At The Sacred Stone Camp, Tribes And Activists Join Forces To Protect The Land
The Camp of the Sacred Stone is full of all manner of people — kids, elders, lawyers, laid-back hippies, and representatives of several Native American tribes — all gathered alongside the Standing Rock Sioux Nation to resist construction of a controversial oil pipeline that would cut across the American heartland.
Since construction of the Dakota Access Pipeline brought protesters to the encampment in April, organizers say nearly 200 tribes have offered support. Celebrities, environmentalists, politicians, leaders of the Black Lives Matter movement and other activists have joined together to create one of the more unusual coalitions to back a cause.
Their efforts hit a roadblock on Friday when a federal judge denied the Standing Rock Sioux's request to stop construction of the 1,172-mile pipeline, which would stretch from North Dakota to Illinois. But the Justice Department, the Department of the Army and the Interior Department then blocked construction in the most contested areas of the planned pipeline, pending further discussion.
No matter what the government or courts ultimately decide, many of the people who call themselves "water protectors" coming together at the camp near Cannon Ball, N.D. have said they're prepared to continue the resistance despite the bulldozers.
"The spirit out there is incredible," said Ruth Hopkins, a reporter for Indian Country Today, who was born on the Standing Rock Reservation. "There's such a healing feeling."
The camp was started in early April by Ladonna Brave Bull Allard, who was joined back then by a handful of other tribal members. Over the past few months, the movement — branded #NoDAPL — has rallied support across racial, geographic and generational lines. Most notably, though, Native tribes have coalesced around this issue like none in recent history.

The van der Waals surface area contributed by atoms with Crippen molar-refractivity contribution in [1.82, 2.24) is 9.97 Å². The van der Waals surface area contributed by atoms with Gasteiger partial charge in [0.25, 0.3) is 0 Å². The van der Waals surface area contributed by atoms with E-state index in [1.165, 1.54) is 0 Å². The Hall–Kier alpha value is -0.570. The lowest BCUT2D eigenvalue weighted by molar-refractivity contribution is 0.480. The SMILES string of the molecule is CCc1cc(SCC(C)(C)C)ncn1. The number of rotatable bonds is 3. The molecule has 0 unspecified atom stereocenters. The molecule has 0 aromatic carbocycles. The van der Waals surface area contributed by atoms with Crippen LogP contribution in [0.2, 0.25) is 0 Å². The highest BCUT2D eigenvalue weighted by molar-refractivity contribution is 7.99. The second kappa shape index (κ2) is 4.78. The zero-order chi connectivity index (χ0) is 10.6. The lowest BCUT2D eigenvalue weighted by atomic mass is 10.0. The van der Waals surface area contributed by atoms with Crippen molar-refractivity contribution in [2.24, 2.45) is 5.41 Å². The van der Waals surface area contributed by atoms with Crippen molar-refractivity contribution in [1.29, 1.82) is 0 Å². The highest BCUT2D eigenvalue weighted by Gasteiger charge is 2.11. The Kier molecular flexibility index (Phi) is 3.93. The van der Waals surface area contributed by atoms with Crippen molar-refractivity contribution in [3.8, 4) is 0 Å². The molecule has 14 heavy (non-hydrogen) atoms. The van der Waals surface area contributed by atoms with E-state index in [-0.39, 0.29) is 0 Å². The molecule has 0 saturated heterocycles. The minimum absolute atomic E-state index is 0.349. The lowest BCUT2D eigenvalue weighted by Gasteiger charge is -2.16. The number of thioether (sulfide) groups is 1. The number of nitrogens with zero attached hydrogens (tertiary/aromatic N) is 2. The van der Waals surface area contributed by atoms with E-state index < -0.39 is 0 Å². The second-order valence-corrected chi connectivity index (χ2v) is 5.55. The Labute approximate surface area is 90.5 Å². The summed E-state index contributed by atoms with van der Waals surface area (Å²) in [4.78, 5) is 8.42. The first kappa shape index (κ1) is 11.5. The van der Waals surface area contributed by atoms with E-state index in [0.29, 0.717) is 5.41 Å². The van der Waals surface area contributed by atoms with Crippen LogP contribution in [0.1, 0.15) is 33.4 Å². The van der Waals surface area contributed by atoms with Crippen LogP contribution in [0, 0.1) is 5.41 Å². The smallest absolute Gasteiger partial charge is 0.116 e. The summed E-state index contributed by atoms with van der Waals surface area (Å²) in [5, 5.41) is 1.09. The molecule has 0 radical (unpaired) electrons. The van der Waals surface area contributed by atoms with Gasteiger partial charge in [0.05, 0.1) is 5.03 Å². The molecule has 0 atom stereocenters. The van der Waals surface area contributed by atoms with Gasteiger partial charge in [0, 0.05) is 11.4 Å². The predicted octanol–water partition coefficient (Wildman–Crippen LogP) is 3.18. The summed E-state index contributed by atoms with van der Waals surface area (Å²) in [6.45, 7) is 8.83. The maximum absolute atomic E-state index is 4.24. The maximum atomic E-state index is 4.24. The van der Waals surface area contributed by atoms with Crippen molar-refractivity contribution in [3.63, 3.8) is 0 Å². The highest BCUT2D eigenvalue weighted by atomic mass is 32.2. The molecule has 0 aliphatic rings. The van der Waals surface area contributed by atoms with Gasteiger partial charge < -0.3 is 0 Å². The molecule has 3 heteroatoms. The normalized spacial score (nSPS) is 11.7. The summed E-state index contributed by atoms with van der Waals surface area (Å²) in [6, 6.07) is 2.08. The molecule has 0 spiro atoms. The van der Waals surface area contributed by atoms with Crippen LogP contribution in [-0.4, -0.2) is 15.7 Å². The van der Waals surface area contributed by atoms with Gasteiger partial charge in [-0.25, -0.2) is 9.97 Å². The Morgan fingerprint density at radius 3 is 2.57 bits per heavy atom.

"Tribal leaders don't often get involved at the level they're getting involved in this resistance," said Kim Tallbear, a professor of Native Studies at the University of Alberta in Edmonton, and an enrolled member of the Sisseton-Wahpeton Oyate in South Dakota. "But then you've got all these activists on the ground who are looking to resist and critique through other channels."
Hundreds of people now gather at Sacred Stone each day, and the camp has gained both national and worldwide attention.
Last month, Black Lives Matter sent a delegation of supporters to the camp. In a statement on its website, the group links the threat of water contamination in North Dakota –- the Standing Rock Sioux worry that the pipeline will leak into the Missouri River -– to the lead-contaminated drinking water in Flint, Mich.
"We affirm our family's right to land and clean water," the group said. "The same companies that build pipelines are the same companies that build factories that emit carcinogenic chemicals into Black communities, leading to some of the highest rates of cancer, hysterectomies, miscarriages, and asthma in the country. Our liberation is only realized when all people are free."
Amnesty International and the United Nations have weighed in, and, during a town hall meeting in Laos on Wednesday, a Malaysian woman asked President Obama how he intended to ensure environmental justice for the Standing Rock Sioux.
It's the idea of a common cause that has brought together a unique coalition of Native tribes. In a way, it's also what distinguishes the tribes from many of those standing with them. Despite vast cultural differences, Native tribes see themselves as protectors of the land, said Hopkins of Indian Country Today. "This is part of a larger issue we face as Native people," she said. "It's something we've always faced...fighting for our lands and our survival."
Copyright 2021 NPR. To see more, visit https://www.npr.org.